Ruth is a lifelong subscriber
WHEN Ruth Whybird started reading the paper, it was still delivered by a boy with a hessian sugar sack.
The 95-year-old has obviously aged a bit since those days, but she still takes a keen interest in the daily goings on of her home town.
When the QT ran a story last week about who we thought was the longest-surviving QT subscriber, Phemie Biggs, Mrs Whybird was quick to make it known that she had been subscribing to the paper since February 1937 - almost 75 years, and 10 years longer than Mrs Biggs.
Mrs Whybird is proud to say that she reads the QT front to back - paying close attention to the section she calls the "hatches, matches and despatches" (births, deaths and marriages).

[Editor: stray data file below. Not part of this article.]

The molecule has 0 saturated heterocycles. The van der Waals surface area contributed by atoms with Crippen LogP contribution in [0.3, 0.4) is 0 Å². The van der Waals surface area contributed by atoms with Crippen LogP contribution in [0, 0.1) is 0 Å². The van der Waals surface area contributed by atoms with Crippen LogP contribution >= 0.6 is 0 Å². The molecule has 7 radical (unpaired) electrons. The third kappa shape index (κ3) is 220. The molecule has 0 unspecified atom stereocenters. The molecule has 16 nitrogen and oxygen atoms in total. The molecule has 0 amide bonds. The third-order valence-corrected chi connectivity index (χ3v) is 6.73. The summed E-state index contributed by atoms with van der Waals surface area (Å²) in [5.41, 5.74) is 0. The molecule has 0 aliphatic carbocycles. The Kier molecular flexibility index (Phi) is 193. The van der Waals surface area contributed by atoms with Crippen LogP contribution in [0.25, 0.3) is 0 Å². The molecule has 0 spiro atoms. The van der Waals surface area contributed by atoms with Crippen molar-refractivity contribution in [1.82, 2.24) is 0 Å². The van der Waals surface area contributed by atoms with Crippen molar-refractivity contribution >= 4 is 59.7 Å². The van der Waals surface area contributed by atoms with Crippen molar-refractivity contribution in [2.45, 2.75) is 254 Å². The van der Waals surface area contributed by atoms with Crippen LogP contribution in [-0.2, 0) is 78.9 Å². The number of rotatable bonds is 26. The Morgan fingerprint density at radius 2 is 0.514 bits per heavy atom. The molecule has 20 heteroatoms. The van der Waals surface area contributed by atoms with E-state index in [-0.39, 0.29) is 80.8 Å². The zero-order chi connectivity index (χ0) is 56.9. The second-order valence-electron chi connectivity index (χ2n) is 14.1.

"I always read it to make sure I'm not dead yet," she laughed.
"In the early days I remember the paper boy coming around on his bike. He always made sure I had the paper in my hand.
"I think the price for the QT was either a penny or tuppence at that time. I had plenty of time to read it and I would read it front to back bar the racing guide."
Living in West Ipswich when she first married in 1937, Mrs Whybird moved to her home in Eastern Heights in about 1939.
She had four children with husband George, who was away for a few years in the early 1940s serving his country in WWII.
George passed away in the early 1980s.
Mrs Whybird kept company with quite a few of the partners of the mayors and local councillors through her younger days, and kept up with all the political news of the day.
"I have never been without the paper," she said. "I can't say I like all the modern changes, but to me it's still the QT and it's how I get all the local news."